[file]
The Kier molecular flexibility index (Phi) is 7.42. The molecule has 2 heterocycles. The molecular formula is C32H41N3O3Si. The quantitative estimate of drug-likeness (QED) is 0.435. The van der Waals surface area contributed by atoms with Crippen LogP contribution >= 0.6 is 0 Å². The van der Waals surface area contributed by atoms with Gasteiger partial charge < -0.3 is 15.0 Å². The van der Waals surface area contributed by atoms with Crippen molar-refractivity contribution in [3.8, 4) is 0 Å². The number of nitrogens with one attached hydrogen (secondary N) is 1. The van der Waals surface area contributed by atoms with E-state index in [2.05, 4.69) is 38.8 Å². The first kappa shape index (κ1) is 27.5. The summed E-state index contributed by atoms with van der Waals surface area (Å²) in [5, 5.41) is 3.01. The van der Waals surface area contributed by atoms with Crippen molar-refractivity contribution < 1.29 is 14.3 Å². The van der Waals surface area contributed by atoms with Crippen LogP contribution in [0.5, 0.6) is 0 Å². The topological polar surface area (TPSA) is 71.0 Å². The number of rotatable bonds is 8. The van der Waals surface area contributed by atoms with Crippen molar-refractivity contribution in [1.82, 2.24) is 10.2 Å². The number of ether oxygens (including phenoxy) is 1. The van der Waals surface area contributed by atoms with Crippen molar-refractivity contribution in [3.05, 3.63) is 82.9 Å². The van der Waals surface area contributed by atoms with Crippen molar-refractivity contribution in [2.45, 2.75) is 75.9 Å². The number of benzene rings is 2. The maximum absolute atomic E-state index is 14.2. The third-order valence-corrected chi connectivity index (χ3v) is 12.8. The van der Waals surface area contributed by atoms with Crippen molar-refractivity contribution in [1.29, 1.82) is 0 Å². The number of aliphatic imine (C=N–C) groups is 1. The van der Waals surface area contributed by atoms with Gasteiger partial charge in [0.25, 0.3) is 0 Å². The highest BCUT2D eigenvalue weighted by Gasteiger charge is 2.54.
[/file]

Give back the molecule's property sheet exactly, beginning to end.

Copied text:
The Kier molecular flexibility index (Phi) is 7.42. The molecule has 2 heterocycles. The molecular formula is C32H41N3O3Si. The quantitative estimate of drug-likeness (QED) is 0.435. The van der Waals surface area contributed by atoms with Crippen LogP contribution >= 0.6 is 0 Å². The van der Waals surface area contributed by atoms with Gasteiger partial charge < -0.3 is 15.0 Å². The van der Waals surface area contributed by atoms with Crippen molar-refractivity contribution in [3.8, 4) is 0 Å². The number of nitrogens with one attached hydrogen (secondary N) is 1. The van der Waals surface area contributed by atoms with E-state index in [2.05, 4.69) is 38.8 Å². The first kappa shape index (κ1) is 27.5. The summed E-state index contributed by atoms with van der Waals surface area (Å²) in [5, 5.41) is 3.01. The van der Waals surface area contributed by atoms with Crippen molar-refractivity contribution < 1.29 is 14.3 Å². The van der Waals surface area contributed by atoms with Crippen LogP contribution in [0.5, 0.6) is 0 Å². The topological polar surface area (TPSA) is 71.0 Å². The number of rotatable bonds is 8. The van der Waals surface area contributed by atoms with Crippen molar-refractivity contribution in [1.82, 2.24) is 10.2 Å². The number of ether oxygens (including phenoxy) is 1. The van der Waals surface area contributed by atoms with Crippen molar-refractivity contribution in [3.05, 3.63) is 82.9 Å². The van der Waals surface area contributed by atoms with Crippen molar-refractivity contribution in [2.45, 2.75) is 75.9 Å². The number of benzene rings is 2. The maximum absolute atomic E-state index is 14.2. The third-order valence-corrected chi connectivity index (χ3v) is 12.8. The van der Waals surface area contributed by atoms with Crippen molar-refractivity contribution in [1.29, 1.82) is 0 Å². The number of aliphatic imine (C=N–C) groups is 1. The van der Waals surface area contributed by atoms with Gasteiger partial charge in [0.25, 0.3) is 0 Å². The highest BCUT2D eigenvalue weighted by Gasteiger charge is 2.54.